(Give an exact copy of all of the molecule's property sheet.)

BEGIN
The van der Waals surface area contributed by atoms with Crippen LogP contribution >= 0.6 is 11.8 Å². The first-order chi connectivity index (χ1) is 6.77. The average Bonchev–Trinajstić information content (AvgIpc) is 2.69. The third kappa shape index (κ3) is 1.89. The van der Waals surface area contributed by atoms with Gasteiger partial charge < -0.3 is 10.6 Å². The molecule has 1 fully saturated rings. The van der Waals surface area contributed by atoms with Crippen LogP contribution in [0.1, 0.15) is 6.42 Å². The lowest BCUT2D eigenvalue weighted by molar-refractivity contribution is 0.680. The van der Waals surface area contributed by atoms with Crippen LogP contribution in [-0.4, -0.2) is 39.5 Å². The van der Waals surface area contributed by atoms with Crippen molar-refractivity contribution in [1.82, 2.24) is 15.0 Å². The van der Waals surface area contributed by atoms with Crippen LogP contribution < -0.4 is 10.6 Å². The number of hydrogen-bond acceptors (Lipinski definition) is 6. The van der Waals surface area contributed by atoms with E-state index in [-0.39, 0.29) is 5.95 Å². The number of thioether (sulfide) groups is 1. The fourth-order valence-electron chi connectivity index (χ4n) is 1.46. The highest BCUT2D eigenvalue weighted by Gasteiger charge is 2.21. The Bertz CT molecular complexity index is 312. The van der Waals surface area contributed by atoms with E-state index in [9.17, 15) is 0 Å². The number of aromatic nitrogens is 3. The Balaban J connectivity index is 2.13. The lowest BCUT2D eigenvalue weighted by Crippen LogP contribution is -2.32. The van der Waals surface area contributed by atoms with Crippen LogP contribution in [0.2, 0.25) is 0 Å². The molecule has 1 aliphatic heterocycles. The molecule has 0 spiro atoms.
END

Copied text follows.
The van der Waals surface area contributed by atoms with Crippen LogP contribution >= 0.6 is 11.8 Å². The first-order chi connectivity index (χ1) is 6.77. The average Bonchev–Trinajstić information content (AvgIpc) is 2.69. The third kappa shape index (κ3) is 1.89. The van der Waals surface area contributed by atoms with Gasteiger partial charge < -0.3 is 10.6 Å². The molecule has 1 fully saturated rings. The van der Waals surface area contributed by atoms with Crippen LogP contribution in [0.1, 0.15) is 6.42 Å². The lowest BCUT2D eigenvalue weighted by molar-refractivity contribution is 0.680. The van der Waals surface area contributed by atoms with Crippen LogP contribution in [-0.4, -0.2) is 39.5 Å². The van der Waals surface area contributed by atoms with Crippen molar-refractivity contribution in [1.82, 2.24) is 15.0 Å². The van der Waals surface area contributed by atoms with Crippen LogP contribution < -0.4 is 10.6 Å². The number of hydrogen-bond acceptors (Lipinski definition) is 6. The van der Waals surface area contributed by atoms with E-state index in [-0.39, 0.29) is 5.95 Å². The number of thioether (sulfide) groups is 1. The fourth-order valence-electron chi connectivity index (χ4n) is 1.46. The highest BCUT2D eigenvalue weighted by Gasteiger charge is 2.21. The Bertz CT molecular complexity index is 312. The van der Waals surface area contributed by atoms with E-state index in [9.17, 15) is 0 Å². The number of aromatic nitrogens is 3. The Balaban J connectivity index is 2.13. The lowest BCUT2D eigenvalue weighted by Crippen LogP contribution is -2.32. The van der Waals surface area contributed by atoms with Crippen LogP contribution in [0.2, 0.25) is 0 Å². The molecule has 1 aliphatic heterocycles. The molecule has 0 spiro atoms.